Petroleum and Natural Gas Fields in Wyoming Page: 54
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PETROLEUM AND NATURAL GAS FIELDS IN WYOMING
capable of flowing about 300,000 cubic feet,
and 1 Frontier oil well producing about 2
barrels daily. The Sundance oil well was pro-
ducing 45 barrels of oil and 35 barrels of water
daily. The 55 Embar-Tensleep oil wells were
producing 7,000 barrels of oil and 5,000 barrels
of water daily. One Amsden oil well was pro-
ducing 185 barrels of oil and 350 barrels of
water daily, and the other one was shut in.
Analyses of oils from the Frontier, Sundance,
Embar, Tensleep, and Amsden producing
zones are given on pages 346 to 348. Analyses
of gas from the Frontier formation and of
water from the Frontier, Embar, and Ten-
sleep formations are given in tables 8 and 9
(pages 287 and 293, respectively).
The total volume of gas produced to 1956
was reported to be 40.4 million cubic feet. The
total production of oil to the end of 1956 was
36,254,600 barrels, of which 2,526,693 barrels
was produced in 1956. The gas-bearing area
in the Frontier formation is about 320 acres;
the oil-bearing area in the Embar-Tensleep
zones is about 1,900 acres. The productive
area of the Amsden has not been established.
Using the 1,900 acres as the proved productive
acreage, the recovery per acre to the end of
1956 has been 19,000 barrels of oil.
There are three outlets for the oil from
Byron. A 12-inch line connects the field with
Elk Basin field. From the Elk Basin field the
oil can be transported north to Montana or
southeast to Casper and to Chicago. An 8-inch
line extends southward from the Byron field
to Greybull and Winchester, Wyo., and 8-inch
lines extend from Byron to the refinery and
loading racks on the railroad near Lovell,
The South Byron oil and gas field, in secs.
31 and 32, T. 56 N., R. 96 W., Big Horn
County, is a fault trap on the east end of the
main Byron anticline. This field is considered
by many to be part of the Byron field. The
map of the Byron anticline indicates that 100
to 200 feet of closure against the fault may
exist at the South Byron structure. Sandy
shale of the Fort Union is exposed on the
surface at an elevation of 4,050 to 4,150 feet.
Gas was discovered on the main Byron anti-
cline in 1918, but it was not until August 1950
that oil was discovered in the South Byron
fault trap. The discovery well in the NW1/4
NE1/SE1/4 sec. 31 was completed in the Fron-
tier formation between 2,714 and 2,757 feet for
an initial flow of 200 barrels of 580 API
gravity oil and 1/2 million cubic feet of gas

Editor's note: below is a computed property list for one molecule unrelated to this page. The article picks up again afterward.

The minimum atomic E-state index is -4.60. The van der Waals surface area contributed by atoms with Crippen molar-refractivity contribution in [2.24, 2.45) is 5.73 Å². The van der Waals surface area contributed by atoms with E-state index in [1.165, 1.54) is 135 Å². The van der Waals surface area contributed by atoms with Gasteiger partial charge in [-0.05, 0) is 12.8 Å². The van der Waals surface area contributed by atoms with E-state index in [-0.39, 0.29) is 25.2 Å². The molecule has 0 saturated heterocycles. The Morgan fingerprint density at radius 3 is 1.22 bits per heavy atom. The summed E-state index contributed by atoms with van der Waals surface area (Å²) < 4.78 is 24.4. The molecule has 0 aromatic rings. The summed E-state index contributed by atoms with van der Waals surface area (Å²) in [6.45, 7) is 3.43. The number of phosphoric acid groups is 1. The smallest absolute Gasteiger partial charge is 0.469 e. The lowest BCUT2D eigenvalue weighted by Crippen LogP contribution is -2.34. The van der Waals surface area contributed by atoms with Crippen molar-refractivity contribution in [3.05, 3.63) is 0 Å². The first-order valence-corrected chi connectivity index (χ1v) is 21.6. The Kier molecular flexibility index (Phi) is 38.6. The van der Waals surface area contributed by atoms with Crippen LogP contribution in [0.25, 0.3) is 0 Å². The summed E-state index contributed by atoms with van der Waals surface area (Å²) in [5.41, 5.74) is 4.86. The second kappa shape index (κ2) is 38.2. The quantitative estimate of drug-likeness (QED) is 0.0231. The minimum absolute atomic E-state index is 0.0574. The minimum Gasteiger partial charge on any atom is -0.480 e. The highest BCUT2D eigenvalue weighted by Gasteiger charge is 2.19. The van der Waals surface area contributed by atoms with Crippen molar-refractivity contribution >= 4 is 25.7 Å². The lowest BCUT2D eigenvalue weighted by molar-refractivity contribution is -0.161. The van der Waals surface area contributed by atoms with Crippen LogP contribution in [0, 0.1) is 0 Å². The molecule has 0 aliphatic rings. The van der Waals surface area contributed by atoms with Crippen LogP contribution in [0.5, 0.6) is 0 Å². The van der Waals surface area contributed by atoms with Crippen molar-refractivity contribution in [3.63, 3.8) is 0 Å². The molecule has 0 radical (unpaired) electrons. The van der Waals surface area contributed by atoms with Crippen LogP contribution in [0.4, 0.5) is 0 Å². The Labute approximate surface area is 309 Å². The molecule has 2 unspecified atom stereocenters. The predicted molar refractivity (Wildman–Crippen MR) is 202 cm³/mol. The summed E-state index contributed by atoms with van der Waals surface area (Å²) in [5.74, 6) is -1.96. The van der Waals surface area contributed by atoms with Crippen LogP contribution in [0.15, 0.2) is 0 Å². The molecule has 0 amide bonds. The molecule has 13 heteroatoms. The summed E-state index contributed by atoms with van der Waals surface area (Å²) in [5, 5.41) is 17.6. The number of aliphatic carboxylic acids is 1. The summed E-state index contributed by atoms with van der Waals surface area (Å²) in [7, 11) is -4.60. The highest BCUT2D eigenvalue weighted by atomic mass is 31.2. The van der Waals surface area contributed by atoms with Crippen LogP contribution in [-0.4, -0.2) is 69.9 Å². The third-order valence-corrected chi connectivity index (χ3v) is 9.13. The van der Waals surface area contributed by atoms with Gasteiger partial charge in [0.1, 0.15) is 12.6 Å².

daily. In January 1951 a well in the SE1
SW1/NE1/ sec. 31 was completed for an ini-
tial open flow of 1 million cubic feet of gas,
1 barrel of oil, and 1 barrel of water daily.
The producing interval was the Frontier for-
mation between 2,708 and 2,795 feet. A well
in the C SW1/NE1/4 sec. 31 was drilled to a
total depth of 6,067 feet in the Madison for-
mation. In this well all zones below the Fron-
tier were either dry or water bearing. The
well log shows the depth, in feet, to the top
of formations as follows: Frontier, 2,699;
Muddy sand, 3,920; Dakota, 4,030; Lakota,
4,412; Morrison, 4,530; Sundance, 4,700;
Chugwater,. 5,010; Dinwoody, 5,571; Embar,
5,600; and Tensleep, 5,694. Analysis of oil
from the Frontier formation is given on page
At least 31 wells had been drilled in the area
by 1958. Of these, 9 were reported as oil
wells, 7 as gas wells, and 15 as dry holes. Dur-
ing 1956, two of the oil wells and most of the
gas wells were being operated. Oil and gas
reported produced at the field in 1956
amounted to 1,595 barrels and 94 million cubic
feet, respectively. Cumulative oil and gas pro-
duction to 1957 was 113,157 barrels and 1,454
million cubic feet.
The oil and gas from the field are piped to
the Byron field.
The Northwest Byron oilfield is in lot 37,
sec. 17, T. 56 N., R. 97 W., Big Horn County,
more than 1 mile from production in the
Byron and Garland fields. The field is in an
area of faulting and is assumed to be a small
stratigraphic trap on a nose of the Byron
anticline. Elevation at the one oil well. is
4,116 feet. The Mesaverde formation is ex-
posed at the surface.
The discovery well, the No. 1 State-Lode-
stone, in the SW1/4SW1/4NW1/4 lot 37 (sec.
17), was completed May 28, 1955. Initial pro-
duction by pumping was 88 barrels of 25
API gravity oil and 35 barrels of water from
the Tensleep sand at 6,172 to 6,180 feet. The
log of this well shows the depth, in feet, to
the top of formations as follows: Cody, 1,288;
Frontier, 3,010; Peay, 3,500; Mowry, 3,600;
Muddy, 4,260; Cloverly, 4,361; Dakota, 4,475;
Fuson, 4,592; Lakota, 4,620; Morrison, 4,730;
Gypsum Spring, 5,412; Chugwater, 5,595;
Dinwoody, 6,085; Phosphoria, 6,103; and
Three other wells, all dry holes, have been
drilled in the area. The discovery well was
producing 18 barrels of oil and some water
daily in January 1957. Analysis of oil from
the Tensleep sand is given on page 349.
Oil produced at the field amounted to 4,663
barrels in 1955 and 5,725 barrels in 1956. The
oil is hauled from the field by truck.
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Biggs, Paul & Espach, Ralph H. Petroleum and Natural Gas Fields in Wyoming, report, 1960; Washington D.C.. (digital.library.unt.edu/ark:/67531/metadc38797/m1/68/: accessed April 26, 2017), University of North Texas Libraries, Digital Library, digital.library.unt.edu; crediting UNT Libraries Government Documents Department.